There is a crisis within the metal industry, but not to worry!

Unfortunately, sometimes you only see what you need when there is a need. But often it is already too late. If it suddenly becomes a crisis, you think I should have continued that innovation. But at that point there was no need. That requires accelerated innovation. Something that you often see in times of crisis or war.

Everything was already on edge because of Covid, but the war in Ukraine suddenly exposes very well where the bottlenecks lie within the metal industry. The entire supply chain is disrupted by raw material shortages and transport costs are skyrocketing. By the time you have a quote ready and it has been returned for approval, the purchase prices can suddenly have doubled.

This requires the necessary adjustments and flexibility within the metalworking sector, which is already subject to major changes and innovations.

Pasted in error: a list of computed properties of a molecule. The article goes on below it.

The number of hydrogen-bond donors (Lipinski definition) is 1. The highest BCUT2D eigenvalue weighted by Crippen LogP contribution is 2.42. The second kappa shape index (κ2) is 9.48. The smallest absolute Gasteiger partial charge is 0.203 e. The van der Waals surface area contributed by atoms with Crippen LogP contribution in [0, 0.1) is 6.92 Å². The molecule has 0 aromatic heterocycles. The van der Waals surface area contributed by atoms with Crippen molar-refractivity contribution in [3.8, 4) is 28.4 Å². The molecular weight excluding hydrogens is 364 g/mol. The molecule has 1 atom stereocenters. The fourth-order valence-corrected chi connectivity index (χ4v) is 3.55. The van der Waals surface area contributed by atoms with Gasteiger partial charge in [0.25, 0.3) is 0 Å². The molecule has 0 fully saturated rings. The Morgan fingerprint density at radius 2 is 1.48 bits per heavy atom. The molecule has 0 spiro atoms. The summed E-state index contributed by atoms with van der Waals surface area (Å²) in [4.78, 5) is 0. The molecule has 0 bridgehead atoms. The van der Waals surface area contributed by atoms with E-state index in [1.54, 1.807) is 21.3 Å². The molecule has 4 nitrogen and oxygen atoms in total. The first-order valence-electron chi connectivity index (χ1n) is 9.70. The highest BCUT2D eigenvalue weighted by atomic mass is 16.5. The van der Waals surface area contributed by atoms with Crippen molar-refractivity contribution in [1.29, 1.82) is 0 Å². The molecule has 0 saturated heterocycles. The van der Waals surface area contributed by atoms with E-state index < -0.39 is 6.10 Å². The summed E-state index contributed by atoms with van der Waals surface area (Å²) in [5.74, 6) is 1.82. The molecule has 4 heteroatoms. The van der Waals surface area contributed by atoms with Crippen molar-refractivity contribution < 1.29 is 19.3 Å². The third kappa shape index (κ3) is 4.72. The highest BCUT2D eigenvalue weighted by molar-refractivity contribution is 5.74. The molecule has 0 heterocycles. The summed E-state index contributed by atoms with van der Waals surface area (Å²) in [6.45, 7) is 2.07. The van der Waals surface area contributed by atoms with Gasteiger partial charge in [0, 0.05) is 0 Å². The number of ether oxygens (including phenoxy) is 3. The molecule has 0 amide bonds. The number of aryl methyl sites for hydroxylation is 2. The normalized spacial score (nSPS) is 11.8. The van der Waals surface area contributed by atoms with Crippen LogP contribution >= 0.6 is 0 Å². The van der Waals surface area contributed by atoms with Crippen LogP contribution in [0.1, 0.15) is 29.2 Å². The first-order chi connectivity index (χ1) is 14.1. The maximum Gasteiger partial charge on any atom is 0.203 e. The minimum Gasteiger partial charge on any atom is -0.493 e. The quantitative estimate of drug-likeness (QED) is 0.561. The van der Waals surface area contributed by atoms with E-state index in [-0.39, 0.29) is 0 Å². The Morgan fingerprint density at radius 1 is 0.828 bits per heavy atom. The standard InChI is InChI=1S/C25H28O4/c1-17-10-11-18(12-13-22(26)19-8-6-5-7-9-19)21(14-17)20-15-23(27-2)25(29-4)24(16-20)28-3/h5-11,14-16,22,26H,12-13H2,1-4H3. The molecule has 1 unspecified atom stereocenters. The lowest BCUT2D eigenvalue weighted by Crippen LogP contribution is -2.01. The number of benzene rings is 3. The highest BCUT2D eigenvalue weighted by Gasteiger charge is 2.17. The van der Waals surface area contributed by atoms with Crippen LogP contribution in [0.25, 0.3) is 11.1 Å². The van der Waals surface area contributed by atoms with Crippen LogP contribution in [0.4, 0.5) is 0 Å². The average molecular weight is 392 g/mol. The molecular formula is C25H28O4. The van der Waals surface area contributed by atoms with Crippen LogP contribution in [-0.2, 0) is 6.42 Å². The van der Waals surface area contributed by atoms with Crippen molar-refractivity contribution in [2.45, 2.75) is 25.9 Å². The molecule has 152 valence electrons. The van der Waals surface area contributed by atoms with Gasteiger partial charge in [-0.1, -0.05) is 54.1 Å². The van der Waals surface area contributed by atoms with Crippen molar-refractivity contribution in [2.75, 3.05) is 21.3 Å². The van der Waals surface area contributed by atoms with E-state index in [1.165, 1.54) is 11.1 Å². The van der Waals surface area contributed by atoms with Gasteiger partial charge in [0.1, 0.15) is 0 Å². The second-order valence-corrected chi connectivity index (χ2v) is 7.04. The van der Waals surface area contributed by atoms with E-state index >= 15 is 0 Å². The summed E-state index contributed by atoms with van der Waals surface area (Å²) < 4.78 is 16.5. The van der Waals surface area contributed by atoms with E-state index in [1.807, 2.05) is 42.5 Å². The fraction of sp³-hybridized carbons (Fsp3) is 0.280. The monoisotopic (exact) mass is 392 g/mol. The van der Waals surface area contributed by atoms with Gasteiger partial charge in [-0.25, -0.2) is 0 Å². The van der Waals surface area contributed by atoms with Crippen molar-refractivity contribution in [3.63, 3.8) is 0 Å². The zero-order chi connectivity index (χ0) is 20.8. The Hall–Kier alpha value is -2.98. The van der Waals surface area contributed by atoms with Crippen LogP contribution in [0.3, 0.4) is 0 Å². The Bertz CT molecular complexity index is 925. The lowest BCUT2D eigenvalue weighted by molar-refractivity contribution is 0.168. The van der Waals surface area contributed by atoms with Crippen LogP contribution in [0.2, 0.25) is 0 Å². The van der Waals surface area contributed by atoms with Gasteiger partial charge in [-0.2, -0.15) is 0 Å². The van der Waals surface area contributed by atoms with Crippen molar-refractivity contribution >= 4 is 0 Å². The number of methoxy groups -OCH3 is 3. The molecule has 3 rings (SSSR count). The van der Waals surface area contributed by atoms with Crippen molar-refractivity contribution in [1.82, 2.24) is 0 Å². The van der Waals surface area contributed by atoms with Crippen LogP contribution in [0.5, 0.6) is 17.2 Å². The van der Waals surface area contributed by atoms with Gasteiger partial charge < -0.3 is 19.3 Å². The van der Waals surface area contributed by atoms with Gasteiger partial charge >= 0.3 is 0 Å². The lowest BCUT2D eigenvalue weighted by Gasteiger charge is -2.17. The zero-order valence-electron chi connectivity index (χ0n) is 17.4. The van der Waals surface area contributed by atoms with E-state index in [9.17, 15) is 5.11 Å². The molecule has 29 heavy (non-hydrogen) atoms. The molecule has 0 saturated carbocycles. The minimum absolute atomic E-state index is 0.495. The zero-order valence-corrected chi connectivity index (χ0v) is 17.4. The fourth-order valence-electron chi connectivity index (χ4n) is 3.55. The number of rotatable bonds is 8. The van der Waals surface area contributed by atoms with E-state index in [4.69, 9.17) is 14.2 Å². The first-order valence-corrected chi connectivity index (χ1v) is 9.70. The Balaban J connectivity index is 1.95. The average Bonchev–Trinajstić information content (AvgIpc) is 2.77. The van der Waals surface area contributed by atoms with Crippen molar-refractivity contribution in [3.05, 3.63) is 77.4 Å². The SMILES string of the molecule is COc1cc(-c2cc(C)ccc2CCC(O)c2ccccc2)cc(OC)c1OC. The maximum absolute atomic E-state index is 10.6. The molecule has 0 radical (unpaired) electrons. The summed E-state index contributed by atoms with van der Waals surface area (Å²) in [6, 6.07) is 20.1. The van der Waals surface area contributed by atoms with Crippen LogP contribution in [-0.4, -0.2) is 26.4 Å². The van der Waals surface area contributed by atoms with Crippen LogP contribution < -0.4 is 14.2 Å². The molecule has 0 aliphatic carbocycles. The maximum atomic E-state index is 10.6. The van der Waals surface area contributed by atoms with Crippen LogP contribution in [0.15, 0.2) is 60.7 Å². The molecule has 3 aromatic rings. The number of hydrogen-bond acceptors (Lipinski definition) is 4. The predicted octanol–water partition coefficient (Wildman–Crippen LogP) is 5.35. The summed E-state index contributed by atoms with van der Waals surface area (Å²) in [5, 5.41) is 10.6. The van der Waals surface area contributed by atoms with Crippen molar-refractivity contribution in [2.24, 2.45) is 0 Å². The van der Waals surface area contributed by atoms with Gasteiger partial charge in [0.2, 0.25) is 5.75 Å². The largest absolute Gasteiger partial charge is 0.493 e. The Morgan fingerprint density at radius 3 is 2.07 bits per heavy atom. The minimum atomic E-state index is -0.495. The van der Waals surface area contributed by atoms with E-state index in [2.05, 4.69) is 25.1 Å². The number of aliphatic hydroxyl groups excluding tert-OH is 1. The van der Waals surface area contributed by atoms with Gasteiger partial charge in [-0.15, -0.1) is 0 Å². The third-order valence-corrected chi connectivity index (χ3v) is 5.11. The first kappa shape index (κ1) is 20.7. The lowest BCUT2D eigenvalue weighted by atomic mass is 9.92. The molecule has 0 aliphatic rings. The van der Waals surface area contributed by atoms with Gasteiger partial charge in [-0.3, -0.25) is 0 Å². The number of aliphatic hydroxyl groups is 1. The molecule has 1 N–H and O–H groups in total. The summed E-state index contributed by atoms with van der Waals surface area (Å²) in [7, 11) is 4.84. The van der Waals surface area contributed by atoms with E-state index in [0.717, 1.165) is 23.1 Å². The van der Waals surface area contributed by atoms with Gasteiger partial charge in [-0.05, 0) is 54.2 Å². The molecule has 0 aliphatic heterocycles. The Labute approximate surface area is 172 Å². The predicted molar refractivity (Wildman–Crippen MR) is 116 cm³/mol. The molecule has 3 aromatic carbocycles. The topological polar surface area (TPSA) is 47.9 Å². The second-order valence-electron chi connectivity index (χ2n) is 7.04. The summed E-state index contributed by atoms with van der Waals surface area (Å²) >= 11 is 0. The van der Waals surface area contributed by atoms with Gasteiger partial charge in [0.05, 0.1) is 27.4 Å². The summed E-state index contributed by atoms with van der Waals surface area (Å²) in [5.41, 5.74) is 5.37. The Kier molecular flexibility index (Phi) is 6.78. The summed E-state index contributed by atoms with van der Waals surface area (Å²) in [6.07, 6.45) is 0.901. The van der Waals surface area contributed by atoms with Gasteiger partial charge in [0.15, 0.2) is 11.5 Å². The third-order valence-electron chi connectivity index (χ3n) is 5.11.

Multi-supplier purchase is a big challenge

Where the biggest pain point now lies, is that before you could arrange your purchases with 1 or maybe 2 parties. But if everything is no longer in stock, you are forced to look further. This new supplier works with different item numbers and prices, which makes the purchasing process very cumbersome. A mistake is easily made and that requires care. But due care takes time and whoever submits a quote first will certainly receive the order in these special times.

Automate the entire quotation process before it’s too late

The solution is simple and very lucrative. Especially in these times of crisis and scarcity. Automate the quotation process and link the quotation software with the portals of different suppliers. With the Quotation Factory, CAD files can be read and the price of materials and purchased parts is automatically estimated based on market availability. In addition, the lead time becomes transparent, so that promises can be kept.

What used to take days can now be done in minutes. Simply through a simple automation step. Because remember what Winston Churchill once said: “Never waste a good crisis!”

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